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Young Americans Should Protest in the Streets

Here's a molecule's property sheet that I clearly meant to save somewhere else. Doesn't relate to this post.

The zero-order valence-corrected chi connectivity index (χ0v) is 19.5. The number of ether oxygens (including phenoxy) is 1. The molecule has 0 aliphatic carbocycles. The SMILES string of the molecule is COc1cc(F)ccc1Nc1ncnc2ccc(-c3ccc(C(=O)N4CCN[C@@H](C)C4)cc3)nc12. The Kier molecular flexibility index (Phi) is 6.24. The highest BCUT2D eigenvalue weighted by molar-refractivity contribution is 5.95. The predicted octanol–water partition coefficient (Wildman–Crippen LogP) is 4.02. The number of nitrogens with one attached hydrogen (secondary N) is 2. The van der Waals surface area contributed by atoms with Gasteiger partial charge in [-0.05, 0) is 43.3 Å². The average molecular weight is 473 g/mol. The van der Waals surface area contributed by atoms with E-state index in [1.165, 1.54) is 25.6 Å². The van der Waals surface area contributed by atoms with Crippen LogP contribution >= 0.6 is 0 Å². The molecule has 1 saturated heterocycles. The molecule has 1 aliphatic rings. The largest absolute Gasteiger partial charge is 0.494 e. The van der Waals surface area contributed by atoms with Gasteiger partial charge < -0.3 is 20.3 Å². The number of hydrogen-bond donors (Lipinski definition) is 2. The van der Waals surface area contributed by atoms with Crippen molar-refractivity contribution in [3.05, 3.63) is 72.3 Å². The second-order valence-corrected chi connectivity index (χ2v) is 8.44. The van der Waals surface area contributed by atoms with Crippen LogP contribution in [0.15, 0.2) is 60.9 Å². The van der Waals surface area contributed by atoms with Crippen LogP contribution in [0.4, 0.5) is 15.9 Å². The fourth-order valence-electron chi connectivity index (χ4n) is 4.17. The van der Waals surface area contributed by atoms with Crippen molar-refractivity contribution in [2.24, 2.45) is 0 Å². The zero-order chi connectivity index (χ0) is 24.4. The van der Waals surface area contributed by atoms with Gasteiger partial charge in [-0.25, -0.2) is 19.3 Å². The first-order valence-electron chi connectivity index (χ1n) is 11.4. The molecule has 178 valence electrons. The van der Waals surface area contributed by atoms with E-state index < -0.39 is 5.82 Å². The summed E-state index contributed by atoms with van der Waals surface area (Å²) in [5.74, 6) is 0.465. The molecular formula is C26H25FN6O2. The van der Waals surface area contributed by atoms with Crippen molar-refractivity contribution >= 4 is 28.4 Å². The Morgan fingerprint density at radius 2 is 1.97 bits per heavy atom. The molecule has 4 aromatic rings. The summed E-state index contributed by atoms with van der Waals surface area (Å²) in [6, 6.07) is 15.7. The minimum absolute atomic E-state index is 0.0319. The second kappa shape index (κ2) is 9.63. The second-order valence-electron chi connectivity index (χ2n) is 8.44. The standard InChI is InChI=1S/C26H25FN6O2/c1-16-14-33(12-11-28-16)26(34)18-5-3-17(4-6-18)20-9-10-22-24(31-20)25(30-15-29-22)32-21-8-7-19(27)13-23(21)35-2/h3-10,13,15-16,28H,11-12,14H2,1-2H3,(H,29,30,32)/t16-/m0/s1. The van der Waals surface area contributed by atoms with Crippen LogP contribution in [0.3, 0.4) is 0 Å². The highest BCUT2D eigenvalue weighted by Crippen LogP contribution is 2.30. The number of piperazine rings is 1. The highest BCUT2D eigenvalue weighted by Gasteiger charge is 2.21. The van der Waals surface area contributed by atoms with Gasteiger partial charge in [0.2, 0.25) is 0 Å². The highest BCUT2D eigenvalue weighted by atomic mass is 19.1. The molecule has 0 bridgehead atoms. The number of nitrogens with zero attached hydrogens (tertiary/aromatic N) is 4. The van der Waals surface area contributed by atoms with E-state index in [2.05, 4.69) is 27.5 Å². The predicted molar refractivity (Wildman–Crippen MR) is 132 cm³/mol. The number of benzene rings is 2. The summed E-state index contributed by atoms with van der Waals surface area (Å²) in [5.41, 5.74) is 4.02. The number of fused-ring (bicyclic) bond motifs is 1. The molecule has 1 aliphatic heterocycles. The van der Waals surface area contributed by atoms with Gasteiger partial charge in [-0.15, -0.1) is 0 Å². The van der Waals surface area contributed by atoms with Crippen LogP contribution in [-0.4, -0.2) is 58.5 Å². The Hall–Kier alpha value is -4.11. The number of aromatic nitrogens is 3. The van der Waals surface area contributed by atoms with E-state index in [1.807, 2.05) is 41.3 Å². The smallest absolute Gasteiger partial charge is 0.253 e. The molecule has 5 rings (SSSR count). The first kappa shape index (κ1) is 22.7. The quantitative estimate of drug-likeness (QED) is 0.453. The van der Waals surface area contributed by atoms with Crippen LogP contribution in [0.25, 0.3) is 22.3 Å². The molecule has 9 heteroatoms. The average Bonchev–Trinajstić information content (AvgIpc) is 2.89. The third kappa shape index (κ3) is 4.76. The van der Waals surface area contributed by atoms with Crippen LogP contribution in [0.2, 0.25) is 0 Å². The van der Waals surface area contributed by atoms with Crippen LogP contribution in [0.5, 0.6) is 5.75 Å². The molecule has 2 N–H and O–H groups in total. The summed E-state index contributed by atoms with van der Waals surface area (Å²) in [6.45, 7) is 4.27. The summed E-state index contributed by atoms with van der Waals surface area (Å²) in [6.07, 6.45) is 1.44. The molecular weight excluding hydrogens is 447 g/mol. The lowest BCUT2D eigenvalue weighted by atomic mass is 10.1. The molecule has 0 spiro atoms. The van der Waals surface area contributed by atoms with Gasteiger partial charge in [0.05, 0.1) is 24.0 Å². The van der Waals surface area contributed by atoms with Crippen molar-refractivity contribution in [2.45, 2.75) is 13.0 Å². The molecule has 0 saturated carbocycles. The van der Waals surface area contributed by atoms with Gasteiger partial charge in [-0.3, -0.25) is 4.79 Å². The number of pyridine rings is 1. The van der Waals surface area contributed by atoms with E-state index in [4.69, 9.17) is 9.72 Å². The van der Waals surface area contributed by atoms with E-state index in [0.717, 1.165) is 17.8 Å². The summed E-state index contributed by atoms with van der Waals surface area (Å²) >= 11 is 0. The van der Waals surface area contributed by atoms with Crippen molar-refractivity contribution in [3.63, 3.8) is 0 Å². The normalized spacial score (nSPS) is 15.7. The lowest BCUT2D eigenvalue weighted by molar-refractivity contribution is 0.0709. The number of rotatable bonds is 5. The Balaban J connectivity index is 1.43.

After reading Matt Miller’s weekend opinion article for the Washington Post, I have decided to join the Occupy movement. But forget Wall Street. I’ve got a different take: Occupy Social Security. Or, perhaps, Occupy Government Debt. He writes: “[Younger Americans], you’re in big trouble. You don’t even know it. You’re busy trying to get a degree, land a job, start a family, save for a home. You don’t follow the news. But trust me—you’ve been taken for a ride by your elders.” Miller goes on to detail all the things government should be doing but isn’t because pensions and healthcare for largely wealthy seniors consume federal and state budgets: keep roads, sewers, airports, and bridges and parks in good order, revamp the nation’s mediocre K-12 and higher education system, and fix our current job and savings swamp, for starters. Young people are “being swindled,” he says. He’s right. Younger Americans don’t realize they’re coming of age in an era in which both parties have pre-committed virtually all public resources to seniors. They’ll inherit a government without the cash or flexibility to address emerging non-elderly needs—choices that should be every generation’s birthright. Want to help a poor child or fix a bridge? Sorry, kids, the till is empty. Jonah Goldberg has been on this kick lately about how young people are generally too foolish to be trusted in public policy. But young people still have self interests. How many of your friends (or you) are out of work or waiting tables while struggling to pay off their college degree? Of my close friends in my graduating class, at least half were out of work or working a “pay the bills” job (telemarketing, insurance sales, high school level retail, etc.) a good two years after graduation. And I am fine with paying taxes, as long as it’s going to some direct public good: Roads. Schools for other people’s kids. Police. And so forth. But I am not fine paying taxes so other people can live in comfort by means they have not earned while I, my husband, and my two children get the shaft. That’s where this self-interest issue becomes an ethical issue. It’s not just “if someone’s getting stuff on the public dime I want it to be me.” It is immoral for elderly people to vote themselves the right to pick the pockets of younger people. If public policy continues on this “high taxes to provide luxury items to people who didn’t earn them” route, life in the U.S. will soon start to feel, for younger people, a lot more like involuntary indentured servitude. So, what should we do? Off the top of my head, I’d recommend that any young person aim towards marriage and a job, which with graduating high school virtually guarantees they will not be impoverished. But what about a voting coalition? Every national politician seems to aim at “the youth vote,” but there’s not much of a youth vote. Young voter turnout has always been abysmal, even with the glorious Obama effect in 2012. And I fear that my peers are, on average, so foolish that higher voting turnout from us would only exacerbate our national problems. Given the youth unrest here and places like France and Chile, perhaps something is poised to change. But rioting and civil unrest is dangerous, and not to be wished for. Much better would be a movement towards civil engagement of the traditional kind: Hectoring our representatives, voting in droves, volunteering for causes we care about, and so forth.
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